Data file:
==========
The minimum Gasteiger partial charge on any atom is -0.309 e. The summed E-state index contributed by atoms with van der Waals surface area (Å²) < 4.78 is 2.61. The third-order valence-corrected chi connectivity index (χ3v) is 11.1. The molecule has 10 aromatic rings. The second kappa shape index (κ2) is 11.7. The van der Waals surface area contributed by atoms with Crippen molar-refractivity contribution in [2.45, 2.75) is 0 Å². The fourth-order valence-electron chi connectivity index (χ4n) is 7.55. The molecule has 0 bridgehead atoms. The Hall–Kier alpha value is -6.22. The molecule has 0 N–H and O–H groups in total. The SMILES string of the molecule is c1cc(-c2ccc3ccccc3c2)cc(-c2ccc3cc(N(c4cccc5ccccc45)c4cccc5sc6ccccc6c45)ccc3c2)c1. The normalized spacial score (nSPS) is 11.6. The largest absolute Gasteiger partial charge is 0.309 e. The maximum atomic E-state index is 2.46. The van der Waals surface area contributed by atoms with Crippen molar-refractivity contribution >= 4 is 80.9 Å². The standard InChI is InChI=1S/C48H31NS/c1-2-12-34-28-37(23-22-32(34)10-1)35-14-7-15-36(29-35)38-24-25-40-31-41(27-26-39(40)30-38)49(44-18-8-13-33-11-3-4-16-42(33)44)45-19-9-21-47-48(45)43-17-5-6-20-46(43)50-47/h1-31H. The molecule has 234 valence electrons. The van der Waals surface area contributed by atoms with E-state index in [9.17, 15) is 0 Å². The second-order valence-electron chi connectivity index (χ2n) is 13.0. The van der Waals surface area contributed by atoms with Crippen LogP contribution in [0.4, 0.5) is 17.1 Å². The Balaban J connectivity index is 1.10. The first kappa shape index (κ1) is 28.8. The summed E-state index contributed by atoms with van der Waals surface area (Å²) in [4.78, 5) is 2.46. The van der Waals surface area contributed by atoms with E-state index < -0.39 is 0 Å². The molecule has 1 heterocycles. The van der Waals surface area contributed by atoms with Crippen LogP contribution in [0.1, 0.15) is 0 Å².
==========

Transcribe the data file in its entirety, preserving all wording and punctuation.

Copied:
The minimum Gasteiger partial charge on any atom is -0.309 e. The summed E-state index contributed by atoms with van der Waals surface area (Å²) < 4.78 is 2.61. The third-order valence-corrected chi connectivity index (χ3v) is 11.1. The molecule has 10 aromatic rings. The second kappa shape index (κ2) is 11.7. The van der Waals surface area contributed by atoms with Crippen molar-refractivity contribution in [2.45, 2.75) is 0 Å². The fourth-order valence-electron chi connectivity index (χ4n) is 7.55. The molecule has 0 bridgehead atoms. The Hall–Kier alpha value is -6.22. The molecule has 0 N–H and O–H groups in total. The SMILES string of the molecule is c1cc(-c2ccc3ccccc3c2)cc(-c2ccc3cc(N(c4cccc5ccccc45)c4cccc5sc6ccccc6c45)ccc3c2)c1. The normalized spacial score (nSPS) is 11.6. The largest absolute Gasteiger partial charge is 0.309 e. The maximum atomic E-state index is 2.46. The van der Waals surface area contributed by atoms with Crippen molar-refractivity contribution >= 4 is 80.9 Å². The standard InChI is InChI=1S/C48H31NS/c1-2-12-34-28-37(23-22-32(34)10-1)35-14-7-15-36(29-35)38-24-25-40-31-41(27-26-39(40)30-38)49(44-18-8-13-33-11-3-4-16-42(33)44)45-19-9-21-47-48(45)43-17-5-6-20-46(43)50-47/h1-31H. The molecule has 234 valence electrons. The van der Waals surface area contributed by atoms with E-state index in [9.17, 15) is 0 Å². The second-order valence-electron chi connectivity index (χ2n) is 13.0. The van der Waals surface area contributed by atoms with Crippen LogP contribution in [0.4, 0.5) is 17.1 Å². The Balaban J connectivity index is 1.10. The first kappa shape index (κ1) is 28.8. The summed E-state index contributed by atoms with van der Waals surface area (Å²) in [4.78, 5) is 2.46. The van der Waals surface area contributed by atoms with E-state index < -0.39 is 0 Å². The molecule has 1 heterocycles. The van der Waals surface area contributed by atoms with Crippen LogP contribution in [0.1, 0.15) is 0 Å².